Post-election political paralysis. Michel Martelly supporters seize control of Port-au-Prince, in response to official election results.
The smoldering ruin of the ruling Inite party’s headquarters on Avenue Lamartinière Port-au-Prince seemed to say it all. The roof was gone and part of the walls had been dismantled – useful building materials when you are still living in a tent or under a tarpaulin. The crowd of onlookers seemed to sport a collective smirk. They had rendered their verdict – not just on the election results but on their government’s performance over the past year.
It was all part of an incredibly well-orchestrated campaign. Within hours of the announcement of the election results just after 9pm on December 7, Port-auPrince had been brought to a standstill. Judiciously-located rubble barricades and burning tyres quickly freed the city’s normally clogged arteries of all traffic. Gaggles of protestors loitered around the embers of huge Inite poster bonfires to make their point to President René Préval and Jude Célestin, his personally selected dauphin.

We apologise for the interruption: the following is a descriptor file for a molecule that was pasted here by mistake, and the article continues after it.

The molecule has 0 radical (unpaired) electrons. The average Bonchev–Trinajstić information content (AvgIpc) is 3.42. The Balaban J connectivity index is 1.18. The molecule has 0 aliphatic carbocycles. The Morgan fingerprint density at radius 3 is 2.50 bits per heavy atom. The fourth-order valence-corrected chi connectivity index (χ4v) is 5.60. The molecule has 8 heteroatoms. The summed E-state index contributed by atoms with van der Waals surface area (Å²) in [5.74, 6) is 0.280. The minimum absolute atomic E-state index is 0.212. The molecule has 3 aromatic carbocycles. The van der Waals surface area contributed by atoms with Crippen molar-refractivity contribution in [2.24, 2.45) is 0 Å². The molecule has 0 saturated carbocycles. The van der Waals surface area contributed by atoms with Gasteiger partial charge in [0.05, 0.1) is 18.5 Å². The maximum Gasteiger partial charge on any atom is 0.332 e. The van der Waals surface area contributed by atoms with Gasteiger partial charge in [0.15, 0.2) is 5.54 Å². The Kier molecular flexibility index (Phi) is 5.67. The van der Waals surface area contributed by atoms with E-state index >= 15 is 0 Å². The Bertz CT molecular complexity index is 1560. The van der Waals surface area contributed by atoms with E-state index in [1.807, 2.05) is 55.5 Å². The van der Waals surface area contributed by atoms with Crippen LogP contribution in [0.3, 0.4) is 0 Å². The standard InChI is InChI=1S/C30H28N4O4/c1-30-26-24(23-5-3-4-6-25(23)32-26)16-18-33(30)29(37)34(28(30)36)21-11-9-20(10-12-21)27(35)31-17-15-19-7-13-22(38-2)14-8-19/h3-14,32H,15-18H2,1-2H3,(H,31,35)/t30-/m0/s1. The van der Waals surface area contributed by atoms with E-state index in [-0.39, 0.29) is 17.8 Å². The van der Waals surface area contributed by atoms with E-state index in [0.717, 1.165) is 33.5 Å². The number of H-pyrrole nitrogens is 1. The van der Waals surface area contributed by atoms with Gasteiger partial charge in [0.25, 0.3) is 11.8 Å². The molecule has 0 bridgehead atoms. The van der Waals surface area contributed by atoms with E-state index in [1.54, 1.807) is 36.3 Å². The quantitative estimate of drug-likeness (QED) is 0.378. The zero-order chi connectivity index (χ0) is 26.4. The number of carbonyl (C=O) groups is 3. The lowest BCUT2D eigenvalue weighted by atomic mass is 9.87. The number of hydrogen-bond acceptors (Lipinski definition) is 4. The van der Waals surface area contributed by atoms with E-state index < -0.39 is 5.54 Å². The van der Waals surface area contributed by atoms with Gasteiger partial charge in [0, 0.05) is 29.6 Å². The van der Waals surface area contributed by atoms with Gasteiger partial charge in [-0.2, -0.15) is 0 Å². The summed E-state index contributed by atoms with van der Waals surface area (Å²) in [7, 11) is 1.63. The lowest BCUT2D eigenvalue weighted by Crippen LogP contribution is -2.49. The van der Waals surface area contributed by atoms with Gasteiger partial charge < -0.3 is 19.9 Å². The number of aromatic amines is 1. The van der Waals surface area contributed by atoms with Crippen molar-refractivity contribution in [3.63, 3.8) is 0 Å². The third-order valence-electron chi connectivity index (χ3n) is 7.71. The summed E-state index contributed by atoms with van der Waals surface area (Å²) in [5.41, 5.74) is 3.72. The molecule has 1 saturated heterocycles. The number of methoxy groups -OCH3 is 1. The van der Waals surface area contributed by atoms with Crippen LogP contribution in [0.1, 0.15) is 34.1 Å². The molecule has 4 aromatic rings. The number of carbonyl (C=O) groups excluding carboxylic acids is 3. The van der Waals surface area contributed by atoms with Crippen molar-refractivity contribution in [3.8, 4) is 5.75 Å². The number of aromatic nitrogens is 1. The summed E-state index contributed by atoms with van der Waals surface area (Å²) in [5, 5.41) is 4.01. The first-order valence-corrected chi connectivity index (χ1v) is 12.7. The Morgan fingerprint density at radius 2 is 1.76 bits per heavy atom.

Would they get the message? That was far from certain.
“This is not how the country is supposed to work,”
an apparently surprised President René Préval lamented the following day in a live radio address. The fact that he thought the country or his government had worked at all since the January 12 earthquake was news to most of his listeners.
“Government? What government?”